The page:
The researchers added chelation compounds that bind with metals to inhibit oxidation, or oxygen’s ability to react with some of the trace metals that are found in the wine, according to Gal Kreitman, a doctoral candidate in food science, Penn State.
“Oxidation has several bad effects on wine, such as discoloration and a loss of aroma,” said Kreitman. “It can cause browning, as well as the loss of fruity characteristics, something that is much more noticeable in white wines.”
Oxygen usually enters wine through the cork and interacts with metals, particularly iron, setting off a chain reaction that changes compounds that add particular and often disagreeable tastes and smells to the drink, according to the researchers, who released their findings in a recent issue of the Journal of Agricultural and Food Chemistry.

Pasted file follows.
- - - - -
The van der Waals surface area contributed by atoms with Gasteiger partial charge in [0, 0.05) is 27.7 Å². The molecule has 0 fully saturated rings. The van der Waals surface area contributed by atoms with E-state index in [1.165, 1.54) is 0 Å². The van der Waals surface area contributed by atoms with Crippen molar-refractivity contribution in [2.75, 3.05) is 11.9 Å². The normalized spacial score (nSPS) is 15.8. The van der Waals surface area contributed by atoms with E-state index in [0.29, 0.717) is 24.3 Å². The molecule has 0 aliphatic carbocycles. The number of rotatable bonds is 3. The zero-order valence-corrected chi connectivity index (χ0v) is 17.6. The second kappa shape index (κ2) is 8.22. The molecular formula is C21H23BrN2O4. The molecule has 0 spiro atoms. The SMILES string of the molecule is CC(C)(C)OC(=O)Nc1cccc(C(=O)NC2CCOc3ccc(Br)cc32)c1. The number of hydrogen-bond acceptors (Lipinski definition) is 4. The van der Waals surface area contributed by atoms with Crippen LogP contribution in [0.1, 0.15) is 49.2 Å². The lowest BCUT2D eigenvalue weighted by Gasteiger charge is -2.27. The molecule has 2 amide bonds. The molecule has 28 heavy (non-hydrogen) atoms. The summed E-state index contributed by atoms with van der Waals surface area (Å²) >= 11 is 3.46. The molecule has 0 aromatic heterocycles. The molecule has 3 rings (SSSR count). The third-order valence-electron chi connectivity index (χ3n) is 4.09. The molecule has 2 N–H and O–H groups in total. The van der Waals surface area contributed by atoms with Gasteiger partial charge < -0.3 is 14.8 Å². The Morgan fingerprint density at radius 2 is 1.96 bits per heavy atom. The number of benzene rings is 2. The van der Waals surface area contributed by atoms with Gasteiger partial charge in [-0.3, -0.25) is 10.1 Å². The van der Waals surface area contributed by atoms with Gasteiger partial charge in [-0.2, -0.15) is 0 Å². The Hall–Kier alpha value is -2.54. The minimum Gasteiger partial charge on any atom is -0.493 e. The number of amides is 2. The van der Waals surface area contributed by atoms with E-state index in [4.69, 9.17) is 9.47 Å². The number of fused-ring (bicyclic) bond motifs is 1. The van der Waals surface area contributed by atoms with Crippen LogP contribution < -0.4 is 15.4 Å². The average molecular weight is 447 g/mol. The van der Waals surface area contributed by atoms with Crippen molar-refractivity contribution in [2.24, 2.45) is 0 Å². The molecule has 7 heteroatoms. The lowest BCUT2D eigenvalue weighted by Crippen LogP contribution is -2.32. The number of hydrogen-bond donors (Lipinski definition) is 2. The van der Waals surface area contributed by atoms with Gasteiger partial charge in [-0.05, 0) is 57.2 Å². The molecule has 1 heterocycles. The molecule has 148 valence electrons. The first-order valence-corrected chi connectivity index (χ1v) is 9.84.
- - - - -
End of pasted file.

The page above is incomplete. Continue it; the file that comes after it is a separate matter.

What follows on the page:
Because two types of oxidations states—iron 2 and iron 3—are present in wine, the researchers looked at iron 2 and iron 3 chelators, including bipyridine, Ferrozine, ethylenediaminetertraacetic acid —EDTA—and phytic acid.
Both types of chelators significantly inhibited the oxidation in the wine, said Kreitman, who worked with Ryan J. Elias, assistant professor of food science, Penn State; Annegret Cantu, director of research and development at VinPerfect; and Andrew Waterhouse, professor of enology, the University of California Davis.
Read more at: Phys.org